Mealey had erred only for a second,
but that second was time enough for
Kilbane to shoot over his right and
frustrate all the Philadelphian'a am
bitions. Mealey had dropped his
right glove from over his jaw while
Jviibane was within hitting distance.
And the champion hit
Any one who had ever watched Kil
bane closely in any of his fights be
fore there arose the beliif that his
knockout powers had waned, realized
last night that the titleholder uaa
all broken out with his old-time
class. He was the finished boxer in
all his vigor. Whn he came from
the corner in the first round his right
hand was labeled "knockout land."
That he did not shoot the punch over
sooner was due only to the timor
ous defente put up by Mealey.
Kilbane never wavered. He knew
his own strength. Mealey employed
all his guile to protect his jaw. In
the first round his right hand stav-
j ed well up over his chin. Mealey only
j ventured to drop his glove when Kil
j bane had started a lead and fell in
British flyweight champion, vic
torious over American weighing six
teen pounds more than he did.
' WILDE WINS
IN SIZZLING BOUT
OCAI.A lVANTS OIANTS.
fLVL.ESVILE. Fla.. April 1. Ocala.
a neighborly neighbor to this sieepy
town, where they haven't even turned
the clock ahead, is making a bid for
the Giants next spring. Ocala wants
to act host, pay all expenses, furnish
a park and give McGraw a bonus of
$2,000 next yi-ar.
LONDON. April 1 Jimmy Wilde.
Britain's great little flyweight cham
pion, is still king of the little fellows.
Giving away sixteen pounds. Wilde
defeated Joe Lynch, the New York
bantam on points, after fifteen
rounds of sizzling work. The Prince
of Wales, Prince Albert anu Lord
Lonsdale, witnessed the bout and at
its conclusion tin- Prince of Wales
congratulated both boys. He taid
that hiich meetings aided greatly in
cementing the bonds of friendship be
tween the two big branches of the
Before the bout began Wilde ruled
a 3 to 1 favorite, but Lynch's fine
work made the betting even by the
ninth round. With the final bell it
was seen that Lynch was the fresher
of the two. When the decision was
made many disagreed, thinking that
th American was at least entitled to
Lynch's best work was in punish
ing Wilde's body. By the ninth round
he had his opponent sadly shaken.
Thereafter Wilde boxed carefully, and
had regained his form by the end of
k- iL maw is
ME? vfHB --
1PS "11 mmam X
BILLY SUNDAY PLAYS IN
OLD FORM WITH RED SOX
KM IS 0
TAMPA, Fla., April 1. Evangelist Billy Sunday, -who is forcing
Satan to quit Florida, worked out with the Red Sox at Plant Field.
, He donned a baseball uniform for the first time in ten years, and
displayed some of the wonderful speed and fielding ability which won
tame for him on the diamond twenty-five years ago.
Sunday -went to center field, his old
' position, as If by Instinct, and asked
I Del Gainer and Norman McNeil tx
j Knock out long files to him. "Try and
!rive the ball over the fence," yelled
Alwa? Could Get 'Em.
, They drove the bah to BIlly'3 Lef;
I to his right; far back toward the
fence, and in short center. The evan
I gelist always seemed to be where the
Sunday ha3 retained his wonderful
ability to judge a fly ball, despite his
long absence from the game. He
dropped only four of the many balls
batted out to him. and. each one he.
missed he was-'barelyaSle to get his?
hands on after a long run.
Then came a batting exhibition.
Sunday hits from the portside, and
just to prove there Is nothing to the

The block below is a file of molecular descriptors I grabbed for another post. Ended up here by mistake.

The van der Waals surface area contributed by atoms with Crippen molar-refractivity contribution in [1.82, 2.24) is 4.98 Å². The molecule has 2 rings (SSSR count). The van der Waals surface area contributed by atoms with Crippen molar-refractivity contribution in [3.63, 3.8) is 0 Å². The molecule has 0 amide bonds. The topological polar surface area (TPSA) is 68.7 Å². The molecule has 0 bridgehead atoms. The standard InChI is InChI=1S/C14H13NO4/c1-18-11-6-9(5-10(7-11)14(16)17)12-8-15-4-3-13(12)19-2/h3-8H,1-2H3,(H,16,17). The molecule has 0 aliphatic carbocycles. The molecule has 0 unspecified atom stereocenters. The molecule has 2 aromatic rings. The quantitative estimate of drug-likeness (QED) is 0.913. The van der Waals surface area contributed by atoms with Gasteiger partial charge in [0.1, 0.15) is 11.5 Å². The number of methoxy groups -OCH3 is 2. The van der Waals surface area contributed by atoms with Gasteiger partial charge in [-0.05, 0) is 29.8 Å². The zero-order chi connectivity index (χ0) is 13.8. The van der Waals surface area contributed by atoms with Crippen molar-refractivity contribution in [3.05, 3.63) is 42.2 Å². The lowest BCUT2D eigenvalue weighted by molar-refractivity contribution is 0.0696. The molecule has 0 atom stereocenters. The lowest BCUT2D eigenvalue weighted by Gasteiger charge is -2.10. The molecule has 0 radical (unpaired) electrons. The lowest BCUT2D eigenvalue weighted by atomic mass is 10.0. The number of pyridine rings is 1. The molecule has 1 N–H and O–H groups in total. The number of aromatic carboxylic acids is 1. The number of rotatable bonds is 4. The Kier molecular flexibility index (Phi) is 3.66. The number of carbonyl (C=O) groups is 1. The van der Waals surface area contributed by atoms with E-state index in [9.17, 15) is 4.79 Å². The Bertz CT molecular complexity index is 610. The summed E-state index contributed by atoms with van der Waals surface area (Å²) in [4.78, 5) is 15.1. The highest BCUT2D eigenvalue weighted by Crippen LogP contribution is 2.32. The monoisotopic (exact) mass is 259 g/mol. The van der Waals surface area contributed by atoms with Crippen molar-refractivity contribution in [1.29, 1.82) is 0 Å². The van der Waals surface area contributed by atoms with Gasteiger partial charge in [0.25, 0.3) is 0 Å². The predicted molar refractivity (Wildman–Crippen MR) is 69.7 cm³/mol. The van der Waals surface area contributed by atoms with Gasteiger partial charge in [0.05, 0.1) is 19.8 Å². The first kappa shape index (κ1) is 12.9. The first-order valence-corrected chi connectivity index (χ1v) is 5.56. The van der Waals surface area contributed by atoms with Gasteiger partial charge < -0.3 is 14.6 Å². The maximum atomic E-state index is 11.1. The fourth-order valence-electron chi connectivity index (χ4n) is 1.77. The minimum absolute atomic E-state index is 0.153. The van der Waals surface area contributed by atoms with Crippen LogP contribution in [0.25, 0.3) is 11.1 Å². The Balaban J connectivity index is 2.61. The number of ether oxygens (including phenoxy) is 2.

theory that a left-handed batter can
not "find" a southpaw, he requested
Manager Barrow to send Herb Pen
nock to the box.
Pennock tried hard to strike out
Billy, but couldn't.
Here's Max Carey, the Pitts
burgh Pirates' speedy outfielder,
who was the busiest fly chaser in
the National League in 1918. He
is now with the Pirates at Birm
ingham, Ala., and hopes to repeat
his good work this summer.
SOUTHPAW KERR BRILLIANT
ON HILL WITH WHITE SOX
Billy Pummels PHI.
The preacher first busted a fast one
along the left field foul line, which
would have been good for two bases
in an ordinary game.
He then placed a scfe hit over sec
ond, after which he put up a couple of
As Sunday retired to the Red Sox
MINERAL WELLS. Tex.. April 1.
"Kid" Gleason. manager of the White
Sox, today believes that he has solved
part of his biggest 1919 problem,
which is the assembling of an ade
quate pitching staff. The showing
of Dick Kerr, a left-hander last year
with Milwaukee, in the practice
games with Fort Worth, has con
vinced Gleason that Kerr is good
enough to win games in the Ameri
Kerr and Claude Williams, it is
believd. will be the ranking left
handers on Gleason's staff.
STYLES AGAIN STARS IN
PINEHURST GOLF MATCH
CLOFFEPS ELECT CR00KE
TO MANAGE BALL CLUB
TOTES A SORE WIXi;.
MINERAL WELLS. Tex . April 1 -I'rban
Faber. star pitcher with the
Whit Sox is toting a sore arm that
threatens to delay his training
Tom Crooke. famed through the
Navy Yard as leader of the Cloffeps
team in the Navy Yard League last
summer will again pilot the team.
Crooke was instrumental in bring
ing his club to the front in the. cir
cuit for a stab at the city title
C. W. McCaffrey has been elected
pi evident. Other officers are J. M.
Powers, vice president; George e!
Bristol, secretary, and J. H. Brown,
PINEHURST. N. C, April 1 Ed
ward C. Styles, of the Washington
Golf and Country Club, again starred
in the North and South tournament
now In progress here. In turning in
a card of 7G Styles led a field of 40
golfers In the big event.
James D. Standish, of Detroit, with
a card of 78 got second honors. Play
will be held in the second eighteen
PHILADELPHIA, April 1. Bobby
Roth, the outfielder obtained from
the Cleveland Indians, is still un
signed. Connie Mack has sent him a
contract, but has heard nothing from
him. Lawton Witt, the little short
stop, Is 'a holdout, but as he would
be only a substitute at best. Mack
isn't bothered much by his stand.
Gene Bailey, the outfielder, reported
yesterday. Fred Thomas, last season
with the Red Sox, arrived too late for
practice, but he was in uniform today.
Tomorrow the Mackmen play their
first game of the season, facing the
Swarthmore varsity nine. On Satur
day and Sunday the big leaguers will
meet Jack Dunn's Orioles in Baltimore.
clubhouse he was followed by Doc
Lawler, trainer of the world's cham